Angela Sibson heads the National Academy for Parenting Practitioners, which has the task of training and advising professionals on how to help parents bring up children. Anabel Unity Sale speaks to her
There is a red and white sign in Angela Sibson’s office that says “Keep Calm and Carry On”. It is a replica of a 1939 Ministry of Information poster. Hanging in Sibson’s London office at the National Academy for Parenting Practitioners, the sign seems apt given the tasks ahead.
The government launched the parenting academy in October 2007 to help improve outcomes for young people, support parents and reduce antisocial behaviour. It provides specialist training, research and knowledge.
A parenting practitioner is any practitioner who comes into contact with children and their families. This includes social workers, Sure Start staff, health visitors, housing workers, nurses, clinical psychologists and therapists. The academy seeks to provide them with the training and knowledge to give the best advice possible to parents on how to raise their children. Sibson says that the parenting academy’s approach is not the “if I were you” school of parenting. “Some practitioners aren’t confident in offering that advice and would like to have some form of objective voice about what is known to work best, and that is where we come in,” she says.
The academy runs free training and workshops across England for practitioners and nearly 1,500 have attended these courses.
The academy has a 16-strong team of regional outreach staff with experience of working in the parenting services sector and have access to local initiatives and practitioners. These regional development managers are based in government offices in England’s regions and work closely with local authority parenting commissioners to see how they implement their local parenting strategy. If any practitioner has a query about how to best advise a family, they can approach the academy’s development manager via their local parenting commissioner.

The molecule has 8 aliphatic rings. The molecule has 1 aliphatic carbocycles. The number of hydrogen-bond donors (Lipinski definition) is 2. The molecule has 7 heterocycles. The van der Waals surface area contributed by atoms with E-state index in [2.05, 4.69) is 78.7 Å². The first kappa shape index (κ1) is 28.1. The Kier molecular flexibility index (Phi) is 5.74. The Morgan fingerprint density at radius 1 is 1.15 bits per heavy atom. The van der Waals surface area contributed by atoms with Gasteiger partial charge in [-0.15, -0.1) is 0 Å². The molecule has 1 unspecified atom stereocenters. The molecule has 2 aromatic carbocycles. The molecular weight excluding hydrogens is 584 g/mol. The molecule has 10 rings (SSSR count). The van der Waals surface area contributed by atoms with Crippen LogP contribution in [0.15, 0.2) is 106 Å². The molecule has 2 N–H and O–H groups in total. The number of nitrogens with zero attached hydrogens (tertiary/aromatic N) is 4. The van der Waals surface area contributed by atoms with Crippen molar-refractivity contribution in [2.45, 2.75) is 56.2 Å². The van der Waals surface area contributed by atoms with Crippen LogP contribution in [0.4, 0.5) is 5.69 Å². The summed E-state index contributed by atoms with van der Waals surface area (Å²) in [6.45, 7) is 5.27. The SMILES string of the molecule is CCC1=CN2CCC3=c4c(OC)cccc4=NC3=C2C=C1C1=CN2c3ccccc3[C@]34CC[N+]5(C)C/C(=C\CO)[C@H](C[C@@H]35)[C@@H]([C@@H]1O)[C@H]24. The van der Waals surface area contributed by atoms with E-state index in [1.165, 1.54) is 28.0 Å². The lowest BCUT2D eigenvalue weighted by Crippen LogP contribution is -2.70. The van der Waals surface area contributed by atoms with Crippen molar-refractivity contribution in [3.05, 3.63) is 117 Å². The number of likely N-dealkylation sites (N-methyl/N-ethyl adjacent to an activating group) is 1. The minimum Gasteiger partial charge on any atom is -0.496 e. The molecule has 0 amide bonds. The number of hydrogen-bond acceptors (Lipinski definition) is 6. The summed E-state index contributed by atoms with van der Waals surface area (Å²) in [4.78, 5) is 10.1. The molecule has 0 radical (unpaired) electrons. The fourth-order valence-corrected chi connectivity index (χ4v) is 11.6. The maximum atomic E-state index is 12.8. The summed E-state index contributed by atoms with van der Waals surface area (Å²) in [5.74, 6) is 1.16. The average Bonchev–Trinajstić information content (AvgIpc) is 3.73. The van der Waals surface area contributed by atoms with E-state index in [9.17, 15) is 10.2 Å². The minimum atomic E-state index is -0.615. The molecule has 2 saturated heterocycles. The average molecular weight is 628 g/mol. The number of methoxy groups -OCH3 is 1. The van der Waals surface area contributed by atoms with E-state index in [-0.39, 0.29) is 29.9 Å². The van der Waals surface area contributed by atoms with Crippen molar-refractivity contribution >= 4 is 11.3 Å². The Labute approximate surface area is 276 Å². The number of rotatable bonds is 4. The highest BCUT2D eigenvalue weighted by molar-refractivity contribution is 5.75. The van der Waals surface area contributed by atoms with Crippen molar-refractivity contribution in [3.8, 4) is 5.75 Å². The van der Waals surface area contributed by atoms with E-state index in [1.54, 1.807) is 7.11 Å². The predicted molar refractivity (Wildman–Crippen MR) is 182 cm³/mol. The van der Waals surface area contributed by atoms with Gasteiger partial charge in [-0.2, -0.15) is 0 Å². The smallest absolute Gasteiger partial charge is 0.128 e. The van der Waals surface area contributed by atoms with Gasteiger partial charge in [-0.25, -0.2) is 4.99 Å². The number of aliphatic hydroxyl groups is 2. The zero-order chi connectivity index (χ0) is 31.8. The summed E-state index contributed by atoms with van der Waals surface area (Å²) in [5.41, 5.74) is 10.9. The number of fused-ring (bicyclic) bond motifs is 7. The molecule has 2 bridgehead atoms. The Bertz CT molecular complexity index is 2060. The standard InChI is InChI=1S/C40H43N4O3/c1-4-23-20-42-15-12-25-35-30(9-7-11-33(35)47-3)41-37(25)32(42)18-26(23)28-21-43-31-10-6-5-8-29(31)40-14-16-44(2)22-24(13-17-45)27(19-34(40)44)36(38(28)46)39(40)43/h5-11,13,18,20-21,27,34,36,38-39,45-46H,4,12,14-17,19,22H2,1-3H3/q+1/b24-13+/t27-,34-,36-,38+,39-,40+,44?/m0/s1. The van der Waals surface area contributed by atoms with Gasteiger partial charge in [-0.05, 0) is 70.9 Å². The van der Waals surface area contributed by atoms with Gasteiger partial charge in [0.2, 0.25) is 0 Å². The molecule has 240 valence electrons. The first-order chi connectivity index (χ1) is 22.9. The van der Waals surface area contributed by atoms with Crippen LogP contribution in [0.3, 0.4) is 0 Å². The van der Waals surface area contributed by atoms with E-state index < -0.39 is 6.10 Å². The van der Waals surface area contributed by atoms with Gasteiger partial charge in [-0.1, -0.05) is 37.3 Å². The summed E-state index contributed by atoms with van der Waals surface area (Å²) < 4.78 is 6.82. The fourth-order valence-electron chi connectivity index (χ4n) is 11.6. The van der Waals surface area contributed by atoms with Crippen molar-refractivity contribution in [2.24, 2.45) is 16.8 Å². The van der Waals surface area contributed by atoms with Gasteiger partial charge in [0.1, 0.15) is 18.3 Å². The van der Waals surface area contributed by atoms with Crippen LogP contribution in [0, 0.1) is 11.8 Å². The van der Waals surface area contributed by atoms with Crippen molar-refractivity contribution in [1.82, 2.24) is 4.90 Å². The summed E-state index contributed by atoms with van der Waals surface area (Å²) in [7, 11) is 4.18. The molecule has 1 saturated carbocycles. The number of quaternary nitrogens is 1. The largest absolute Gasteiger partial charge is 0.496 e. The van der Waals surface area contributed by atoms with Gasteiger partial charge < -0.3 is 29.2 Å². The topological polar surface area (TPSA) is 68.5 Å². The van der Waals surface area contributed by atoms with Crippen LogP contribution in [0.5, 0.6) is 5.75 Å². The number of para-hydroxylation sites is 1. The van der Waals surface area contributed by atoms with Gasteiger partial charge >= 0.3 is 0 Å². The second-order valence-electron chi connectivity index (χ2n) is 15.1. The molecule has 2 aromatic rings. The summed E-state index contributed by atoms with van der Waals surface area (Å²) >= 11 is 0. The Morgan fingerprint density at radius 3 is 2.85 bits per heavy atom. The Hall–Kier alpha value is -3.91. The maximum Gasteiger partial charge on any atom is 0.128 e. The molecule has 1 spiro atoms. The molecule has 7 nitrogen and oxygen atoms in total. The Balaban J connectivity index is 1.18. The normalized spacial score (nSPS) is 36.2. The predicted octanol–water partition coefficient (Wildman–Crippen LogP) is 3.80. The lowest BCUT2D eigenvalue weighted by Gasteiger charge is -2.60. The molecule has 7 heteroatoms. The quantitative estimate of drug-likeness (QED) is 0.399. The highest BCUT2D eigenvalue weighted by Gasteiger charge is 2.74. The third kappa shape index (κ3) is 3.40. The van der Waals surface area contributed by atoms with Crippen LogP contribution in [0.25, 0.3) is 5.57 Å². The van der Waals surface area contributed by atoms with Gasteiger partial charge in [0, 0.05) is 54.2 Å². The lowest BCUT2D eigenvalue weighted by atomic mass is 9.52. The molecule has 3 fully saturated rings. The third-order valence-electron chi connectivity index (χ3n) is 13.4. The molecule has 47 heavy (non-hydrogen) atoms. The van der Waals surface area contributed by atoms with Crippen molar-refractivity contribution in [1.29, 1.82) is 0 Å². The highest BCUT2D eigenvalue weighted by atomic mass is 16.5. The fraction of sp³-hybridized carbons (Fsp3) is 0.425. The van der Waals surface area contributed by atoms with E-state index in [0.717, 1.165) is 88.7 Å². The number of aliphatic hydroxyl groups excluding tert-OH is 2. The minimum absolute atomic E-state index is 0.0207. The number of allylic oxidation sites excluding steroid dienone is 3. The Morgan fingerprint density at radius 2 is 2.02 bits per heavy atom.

Good parenting – or a lack of it – is high on the political agenda. Stories regularly appear in the media about poor parents. and professionals often come under fire for a perceived failure to help families before tragedies occur. Often the media presents poor parenting as solely affecting working class families living in socially deprived communities such as parts of Doncaster and Haringey. But are middle class parents, by default, successfully raising their children without the need for social care’s help?
Sibson believes the issue is complex. “Anyone who has been a parent will know that it is a continual process of making choices about how to handle a situation,” she says. “Parents recognise they depend on their own experiences of being parented and what other parents they know are doing. Most parents would say they recognise they don’t get it right every time.”
Research into parents
The academy is conducting a research programme into the characteristics of parents who access support and how professionals can help parents make different choices.
As a mother of two grown-up children, Sibson says she understands how parents are often unsure whether they are doing the right thing. “Nothing prepares you for the weight of responsibility you feel as a parent.”
Although she never sought professional help when she was raising her children, Sibson says she empathises with parents who do, and wants practitioners to appreciate this too. “If parents turn to professionals for advice then what skills, experience and insight do the people who work with parents need in order to support them?”
In the coming year, Sibson wants the academy to develop its support of the parenting sector and those who work within it. “The difference we are aspiring to make with practitioners is that they will be confident about offering evidence-based advice and information to parents.”
This article appearede in the 12 February issue of Community Care under the heading National Academy for Parenting Practitioners